The Ballad of Bathtub Gin

Hamper McBee

My brain feels on the verge of frying or short-circuiting or something as I’ve been grading non-stop for weeks, not to mention meeting with a steady stream of students about essay revisions. I therefore turn for comic relief to a parody of Rudyard Kipling’s beloved poem “Gunga Din” that approximates my current state of mind. The parody was written many years ago by my father who (I can joyfully report) is reading again after a bout of dementia, perhaps brought on by a bladder infection.

You probably know Kipling’s poem, which you can read here. It begins as follows:

You may talk o’ gin and beer   
When you’re quartered safe out ’ere,   
An’ you’re sent to penny-fights an’ Aldershot it;
But when it comes to slaughter   
You will do your work on water,
An’ you’ll lick the bloomin’ boots of ’im that’s got it.   
Now in Injia’s sunny clime,   
Where I used to spend my time   
A-servin’ of ’Er Majesty the Queen,   
Of all them blackfaced crew   
The finest man I knew
Was our regimental bhisti, Gunga Din.

And here’s the famous ending:

So I’ll meet ’im later on
At the place where ’e is gone—
Where it’s always double drill and no canteen.   
’E’ll be squattin’ on the coals
Givin’ drink to poor damned souls,
An’ I’ll get a swig in hell from Gunga Din!   
      Yes, Din! Din! Din!
   You Lazarushian-leather Gunga Din!   
   Though I’ve belted you and flayed you,   
      By the livin’ Gawd that made you,
   You’re a better man than I am, Gunga Din!

Anyway, bathtub gin was a real and present reality where I grew up in the southern Cumberland Mountains in Sewanee, Tennessee. (Today it has tragically been replaced by the even more lethal bathtub meth.) When I was a child we actually knew an old moonshiner named Hamper McBee who, in addition to his frequent brushes with the law, was also a fine musician. Remarkably, he sang songs as they had been handed down over the ages so that, while he normally spoke with a southern drawl, the songs themselves were sung in the English of Shakespeare’s time. The Appalachians were that isolated.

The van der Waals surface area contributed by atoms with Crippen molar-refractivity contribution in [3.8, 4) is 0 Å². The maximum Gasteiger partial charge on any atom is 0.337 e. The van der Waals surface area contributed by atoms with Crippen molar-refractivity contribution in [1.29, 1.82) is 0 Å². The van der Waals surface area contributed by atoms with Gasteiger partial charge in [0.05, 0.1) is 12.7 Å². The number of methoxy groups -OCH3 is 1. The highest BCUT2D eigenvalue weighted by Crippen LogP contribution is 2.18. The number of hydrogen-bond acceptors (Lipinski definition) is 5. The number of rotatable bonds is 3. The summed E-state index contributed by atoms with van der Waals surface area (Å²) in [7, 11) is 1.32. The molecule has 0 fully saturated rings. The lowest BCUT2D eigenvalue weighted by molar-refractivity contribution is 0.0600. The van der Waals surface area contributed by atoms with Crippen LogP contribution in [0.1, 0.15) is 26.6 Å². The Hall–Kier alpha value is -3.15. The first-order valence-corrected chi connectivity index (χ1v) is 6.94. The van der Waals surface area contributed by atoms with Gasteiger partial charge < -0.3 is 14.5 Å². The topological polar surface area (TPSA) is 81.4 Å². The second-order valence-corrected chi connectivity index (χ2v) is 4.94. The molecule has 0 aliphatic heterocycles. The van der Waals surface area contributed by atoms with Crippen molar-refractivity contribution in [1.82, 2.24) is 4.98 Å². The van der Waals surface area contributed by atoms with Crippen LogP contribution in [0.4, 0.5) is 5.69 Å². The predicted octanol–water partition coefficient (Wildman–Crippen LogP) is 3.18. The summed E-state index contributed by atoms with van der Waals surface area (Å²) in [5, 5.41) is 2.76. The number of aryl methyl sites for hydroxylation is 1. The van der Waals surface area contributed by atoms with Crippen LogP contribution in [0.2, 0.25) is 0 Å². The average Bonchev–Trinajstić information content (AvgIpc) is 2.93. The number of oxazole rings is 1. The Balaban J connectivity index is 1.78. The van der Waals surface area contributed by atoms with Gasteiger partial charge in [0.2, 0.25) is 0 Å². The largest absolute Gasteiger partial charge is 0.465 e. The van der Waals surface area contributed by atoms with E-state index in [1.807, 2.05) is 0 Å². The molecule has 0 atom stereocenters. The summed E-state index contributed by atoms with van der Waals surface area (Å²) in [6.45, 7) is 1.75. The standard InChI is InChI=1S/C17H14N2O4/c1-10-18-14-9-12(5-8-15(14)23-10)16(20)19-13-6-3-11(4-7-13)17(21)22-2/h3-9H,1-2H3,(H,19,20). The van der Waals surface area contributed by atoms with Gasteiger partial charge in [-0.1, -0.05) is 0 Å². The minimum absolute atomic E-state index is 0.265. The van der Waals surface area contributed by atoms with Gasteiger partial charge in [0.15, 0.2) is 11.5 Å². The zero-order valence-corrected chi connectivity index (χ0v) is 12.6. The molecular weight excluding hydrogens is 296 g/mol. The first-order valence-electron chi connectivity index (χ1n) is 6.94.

Please excuse the digression. Here’s my father’s parody. Enjoy:

The Ballad of Bathtub Gin

By Scott Bates

You may talk of Scotch and Rye
When you’re drinkin’ on the sly
An’ you feel you ain’t got nothin’ much to lose;
But when it comes to liquor
You’ll never get their quicker
Than on good ol’-fashioned rotgut, homemade booze!

Now in Sewanee’s foggy clime
Where I used to spend my time
Indulgin’ in the gentle arts of sin,
Of all the local brew
The most potent stuff I knew
Was that belly-bustin’ beverage, bathtub gin!

It was gin! gin! gin!
You super-saturated Mickey Finn!
Hey, gimme another slug!
Wipe the sawdust off the plug!
Takes the ring right off the bathtub, bathtub gin!

But they carried me away
To where a jacket lay,
A double-vested job with strings to lace ‘er;
An’ when they got me tied,
I ‘eard em say aside,
“ ’E should’ve taken Draino for a chaser!”

So now I’m getting’ bored
In the Alcoholic Ward,
An’ I’m getting’ tired o’ watchin’ my D.T’s;
But when they treats me rude
I just dreams o’ getting’ stewed,
An’ they can give me trouble all they please!

So it’s gin! gin! gin!
Though they put me in this mouldy storage bin,
I know that when I die,
I’ll be really ridin’ high
‘Cause I’ll get a swig in Hell of bathtub gin!

–Yes, it’s gin! gin! gin!
What a pandemonic pickle I’ll be in!
By the devils that distill you
And the poor damned souls that swill you,
You’re the hottest hooch in Hades, bathtub gin!

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  • Literature is as vital to our lives as food and shelter. Stories and poems help us work through the challenges we face, from everyday irritations to loneliness, heartache, and death. Literature is meant to mix it up with life. This website explores how it does so.

    Please feel free to e-mail me [rrbates (at) smcm (dot) edu]. I would be honored to hear your thoughts and questions about literature.

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